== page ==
Thursday, July 22, 2010

Money: Cheques dying a slow death

New Zealanders wrote one-third fewer cheques last year than they did six years earlier, as consumers opted for quicker payment methods.

Latest estimates from the New Zealand Bankers' Association (NZBA) show cheques now account for just six per cent of all New Zealand domestic payments (excluding cash), and the rate in which they are declining is between seven and nine per cent per year.

Preliminary figures due out shortly show just 134,065,977 cheques were processed in New Zealand during 2009, down from 206,018,930 during 2003.

New Zealand Bankers' Association chief executive Sarah Mehrtens said consumers were increasingly swapping the "cumbersome" cheque book for the convenience and ease of electronic transactions.

Not only was swiping a card a lot quicker, it was also a considerably safer form of paying, she said.

Preliminary figures show eftpos use almost doubled in the six years to 2009, while internet banking trebled during the same period and last year overtook cheques as a more popular payment method.

Mehrtens said anecdotal evidence suggested cheques were most commonly used by people over 60 years of age, and mainly for paying utility bills.

Other significant users were businesses for payments such as supplier invoices and dividend payouts, she said.

Internationally there was a move towards phasing out cheques, with the United Kingdom and Ireland set to remove them from their economies by 2018, the association said.

Mehrtens said it was too early to say if, or when a similar move might be adopted here.

"As an industry banks are continually reviewing the range of payment methods available, and cheque payments are part of that process."

NZBA members were closely monitoring these developments and were "looking for lessons that may be applied to New Zealand," Mehrtens said.

Oil giants BP and Shell both said they stopped accepting cheques several years ago, while Foodstuffs, which operates Pak 'n Save, New World and Four Square, said the vast majority of its stores still accept this form of payment.

Progressive Enterprises said cheques accounted for less than five per cent of all transactions in stores.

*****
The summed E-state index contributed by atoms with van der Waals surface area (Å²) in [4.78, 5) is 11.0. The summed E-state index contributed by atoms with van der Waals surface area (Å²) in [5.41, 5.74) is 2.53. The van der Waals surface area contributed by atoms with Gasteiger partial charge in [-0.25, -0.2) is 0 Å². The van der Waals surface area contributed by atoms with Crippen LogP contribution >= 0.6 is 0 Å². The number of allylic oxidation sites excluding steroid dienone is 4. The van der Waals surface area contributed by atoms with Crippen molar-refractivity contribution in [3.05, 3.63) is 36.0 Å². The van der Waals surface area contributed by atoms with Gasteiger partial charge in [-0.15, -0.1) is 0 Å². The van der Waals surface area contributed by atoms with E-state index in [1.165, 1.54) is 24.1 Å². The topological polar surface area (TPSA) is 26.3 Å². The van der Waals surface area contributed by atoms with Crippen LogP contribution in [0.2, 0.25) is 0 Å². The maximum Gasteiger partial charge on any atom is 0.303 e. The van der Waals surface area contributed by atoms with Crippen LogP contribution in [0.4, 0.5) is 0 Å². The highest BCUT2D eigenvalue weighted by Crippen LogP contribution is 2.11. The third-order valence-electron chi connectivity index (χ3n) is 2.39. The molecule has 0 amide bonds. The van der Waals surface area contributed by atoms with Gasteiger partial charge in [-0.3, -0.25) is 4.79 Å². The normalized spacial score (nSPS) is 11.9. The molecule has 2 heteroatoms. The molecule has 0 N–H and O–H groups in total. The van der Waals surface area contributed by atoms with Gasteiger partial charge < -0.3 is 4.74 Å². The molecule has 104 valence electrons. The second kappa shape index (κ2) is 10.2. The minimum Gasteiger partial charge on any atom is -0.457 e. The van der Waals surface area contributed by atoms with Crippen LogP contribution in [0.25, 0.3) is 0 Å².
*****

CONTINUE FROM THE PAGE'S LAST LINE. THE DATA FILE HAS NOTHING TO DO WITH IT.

The company has no plans to phase them out, a spokesperson said.

BP New Zealand spokesperson Neil Green said the company stopped accepting cheques eight years ago as the rate of use declined, coupled with the introduction of ATMs in stores.

The decision to stop accepting cheques also reduced the risk of fraud, he said.

Foodstuffs general manager of retail Rob Chemaly said most stores accepted cheques when provided with satisfactory ID and a fee of 25c.

Shell petrol stations no longer accept cheques and haven't done so for six years.

"One of the things that our customers value the most is speed of transaction - they quite rightly don't want to be standing in a queue waiting for people to fill out cheques, write their details on the back, provide ID and fill out the stubs.

"Our customers want to get in, get what they want and get out quickly to get on with their day," spokesperson Jonathan Hill said.

Interesting cheques are the only payment method the Department of Building and Housing accepts for residential tenancy bond payments, but is set to move to an online system in the next year or so.

Spokesperson Jeff Montgomery said the move was purely customer driven.

"The feedback we have had from landlords is that the only reason they use their chequebook is for bond payments."

Montgomery said the DBH used to accept cash for bond payments, but this posed a significant security risk.

2009 preliminary figures

Eftpos: 1,191,761,110
ATM: 207,653,954
Credit card: (all NZ issue credit cards used globally): 242,352,783
Credit card: (all credit card transactions in NZ): 248,452,661
Internet banking: 143,074,467
Electronic credits: (includes automatic payments and direct credits): 366,059,140
Direct debits: 120,231,525
Cheques: 134,065,977

By Susie Nordqvist

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